In the meantime, Joe had taught himself how to make bagels from scratch and so, the idea of Barefoot Bagels was born. He has many years’ experience within the catering industry, and for the last few years, had been working specifically with sourdough. As a baker he is completely self-taught, but as we soon discovered, had a canny knack for it. It was his idea to make the bagels sourdough and then he moved onto sourdough bread, a notoriously time-consuming process, the results of which are affected by many random elements, but he persevered. For my part, I had previously dabbled in illustration, retail and marketing, so I designed a few logos and endeavoured to keep the children alive and happy.
We had already registered our business and bought the domain name, but that was as far as we’d got prior to lockdown. He’d been practising, mixing and experimenting in his spare time, sometimes successfully, sometimes not. I’m so proud of him because he kept on keeping on, learning, researching, pushing himself and just getting better and better.
We were originally planning on operating as a little ‘side hustle’ alongside our main jobs with the hope that one day it would grow and become our family business a few years down the line.
And then B & Q contacted me. They were opening again and wanted me back at work. I didn’t want to go. It felt counterintuitive that we had been self-isolating, we were safe, lockdown was in full-swing, and yet I was being asked to return to unpacking boxes in Barnstaple, possibly bringing back all sorts of germs and bacteria with me to a closed down and protected village. The answer was no way!
I used up all my remaining holiday and any leave days I was owed and asked for unpaid leave until the end of the month (May). But now we had no furlough, no jobs and absolutely no income!
We plunged everything we had into getting the bakery up and running! It was our way of helping out, giving people healthy bread as well as feeling useful. But it was also to say thank you to our community for looking after us.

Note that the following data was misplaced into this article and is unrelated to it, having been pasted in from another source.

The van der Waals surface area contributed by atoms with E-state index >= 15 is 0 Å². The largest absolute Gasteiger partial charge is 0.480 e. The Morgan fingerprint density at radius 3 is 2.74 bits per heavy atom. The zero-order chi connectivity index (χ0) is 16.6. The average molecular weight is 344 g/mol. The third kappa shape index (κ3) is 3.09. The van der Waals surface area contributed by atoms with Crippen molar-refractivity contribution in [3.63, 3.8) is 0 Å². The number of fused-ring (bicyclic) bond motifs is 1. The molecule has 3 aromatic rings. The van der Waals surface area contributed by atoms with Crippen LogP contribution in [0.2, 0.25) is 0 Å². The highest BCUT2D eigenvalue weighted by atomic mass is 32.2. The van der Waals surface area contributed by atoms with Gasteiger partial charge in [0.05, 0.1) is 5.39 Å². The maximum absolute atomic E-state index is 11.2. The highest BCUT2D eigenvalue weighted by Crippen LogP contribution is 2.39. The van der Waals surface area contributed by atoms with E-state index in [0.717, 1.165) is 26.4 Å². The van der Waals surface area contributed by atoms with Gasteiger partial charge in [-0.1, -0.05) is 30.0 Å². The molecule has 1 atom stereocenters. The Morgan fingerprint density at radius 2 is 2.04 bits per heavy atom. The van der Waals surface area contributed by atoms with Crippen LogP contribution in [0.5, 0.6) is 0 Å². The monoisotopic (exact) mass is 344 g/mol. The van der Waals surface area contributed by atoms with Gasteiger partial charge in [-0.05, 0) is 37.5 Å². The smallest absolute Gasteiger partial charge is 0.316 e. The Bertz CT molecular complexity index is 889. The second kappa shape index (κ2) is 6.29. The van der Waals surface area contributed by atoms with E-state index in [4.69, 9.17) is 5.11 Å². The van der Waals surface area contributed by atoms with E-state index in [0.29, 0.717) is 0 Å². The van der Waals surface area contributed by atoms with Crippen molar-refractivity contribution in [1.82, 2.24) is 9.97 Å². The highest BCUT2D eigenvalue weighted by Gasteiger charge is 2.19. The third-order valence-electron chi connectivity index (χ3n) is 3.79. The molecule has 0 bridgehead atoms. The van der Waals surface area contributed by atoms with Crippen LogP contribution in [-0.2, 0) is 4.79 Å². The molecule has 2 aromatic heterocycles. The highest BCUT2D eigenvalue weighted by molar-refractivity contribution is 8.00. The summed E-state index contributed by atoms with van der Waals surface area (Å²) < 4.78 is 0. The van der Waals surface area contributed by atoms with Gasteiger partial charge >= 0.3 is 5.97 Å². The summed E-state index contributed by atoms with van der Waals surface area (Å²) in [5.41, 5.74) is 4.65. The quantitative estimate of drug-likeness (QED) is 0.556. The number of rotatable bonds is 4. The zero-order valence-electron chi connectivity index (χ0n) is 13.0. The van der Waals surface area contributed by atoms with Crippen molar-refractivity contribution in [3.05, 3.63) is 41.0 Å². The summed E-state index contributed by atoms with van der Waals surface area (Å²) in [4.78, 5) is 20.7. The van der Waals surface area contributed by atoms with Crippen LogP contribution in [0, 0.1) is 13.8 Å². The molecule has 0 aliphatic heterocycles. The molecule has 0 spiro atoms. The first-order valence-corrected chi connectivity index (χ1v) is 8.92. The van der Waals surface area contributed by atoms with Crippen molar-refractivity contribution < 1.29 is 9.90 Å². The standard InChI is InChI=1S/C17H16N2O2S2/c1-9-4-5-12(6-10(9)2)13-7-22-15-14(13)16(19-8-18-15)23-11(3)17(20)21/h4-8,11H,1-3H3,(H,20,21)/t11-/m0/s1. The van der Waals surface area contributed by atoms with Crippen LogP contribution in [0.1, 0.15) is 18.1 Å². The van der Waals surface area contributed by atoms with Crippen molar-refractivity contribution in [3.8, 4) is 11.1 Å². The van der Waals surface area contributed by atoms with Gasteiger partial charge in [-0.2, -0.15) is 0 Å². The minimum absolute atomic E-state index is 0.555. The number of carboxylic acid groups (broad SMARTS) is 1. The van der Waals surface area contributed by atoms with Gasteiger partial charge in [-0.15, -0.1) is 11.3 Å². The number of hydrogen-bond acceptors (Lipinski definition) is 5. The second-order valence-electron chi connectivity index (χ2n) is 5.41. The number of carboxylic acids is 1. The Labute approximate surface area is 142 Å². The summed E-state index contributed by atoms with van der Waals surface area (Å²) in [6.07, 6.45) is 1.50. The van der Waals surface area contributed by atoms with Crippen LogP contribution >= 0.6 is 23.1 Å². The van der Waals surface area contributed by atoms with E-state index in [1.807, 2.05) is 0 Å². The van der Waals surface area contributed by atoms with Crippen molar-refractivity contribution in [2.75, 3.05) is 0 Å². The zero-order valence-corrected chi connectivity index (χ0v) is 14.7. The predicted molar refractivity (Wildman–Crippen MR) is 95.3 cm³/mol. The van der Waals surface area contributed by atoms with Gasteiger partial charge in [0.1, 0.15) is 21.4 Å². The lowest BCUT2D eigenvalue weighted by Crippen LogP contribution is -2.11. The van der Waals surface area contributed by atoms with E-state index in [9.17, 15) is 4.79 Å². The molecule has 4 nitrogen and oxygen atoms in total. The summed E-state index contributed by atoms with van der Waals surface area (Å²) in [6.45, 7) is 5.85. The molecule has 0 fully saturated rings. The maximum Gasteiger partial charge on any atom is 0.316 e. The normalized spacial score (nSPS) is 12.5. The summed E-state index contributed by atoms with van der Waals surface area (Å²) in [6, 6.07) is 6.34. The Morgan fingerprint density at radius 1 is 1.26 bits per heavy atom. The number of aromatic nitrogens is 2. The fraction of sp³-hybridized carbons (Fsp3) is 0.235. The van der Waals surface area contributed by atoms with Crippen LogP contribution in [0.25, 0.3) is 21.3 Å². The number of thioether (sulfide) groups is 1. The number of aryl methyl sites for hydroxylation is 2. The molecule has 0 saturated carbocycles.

Joe practised with increased relish and enthusiasm. I took pictures of the varying results for Instagram, all the time building our website and waiting for the time when we could actually start selling. At first we gave out some free ones to family, neighbours and friends, placing them carefully on doorsteps, knocking and leaving, hoping that they would get found.
Slowly people started to contact us to ask where they could get some bread, so with the help of friends, word spread and a few weeks later we launched our website on Facebook.
So far, it’s been long hours and hard, but enjoyable work. Our children’s home-schooling has been either dough-based dilemmas, Horrible Histories or Minecraft, but it’s been great to build it up the business as a family. We’ve enjoyed being at home altogether, rather than the passing ships we were on our separate ways to work and school.
Because of this pandemic, we’ve realised our dream and started a bakery, within the village. Without both, the global crisis and the village community, I don’t think it would have happened.
And now, we’ve started working with Anthony and Sue, selling our bread and bagels in their shop and deli too. We’re also working with The Beaver pub and The Market Street Kitchen ready for when they reopen, providing sourdough bread and other items for their menus, plus collaborating with Serene Skye Fishing as people seem to like their mussels and our bread together.
We’re equally terrified and excited about the future, but our dream has come true with the help of the people of Appledore. I recently used the following quote on our Facebook page and I think it sums up our working closely with John’s and other local businesses perfectly.
“And with the rise of good bread also comes, hearteningly, the rise of the community bakery, returning bread to its old role at the heart of village life”.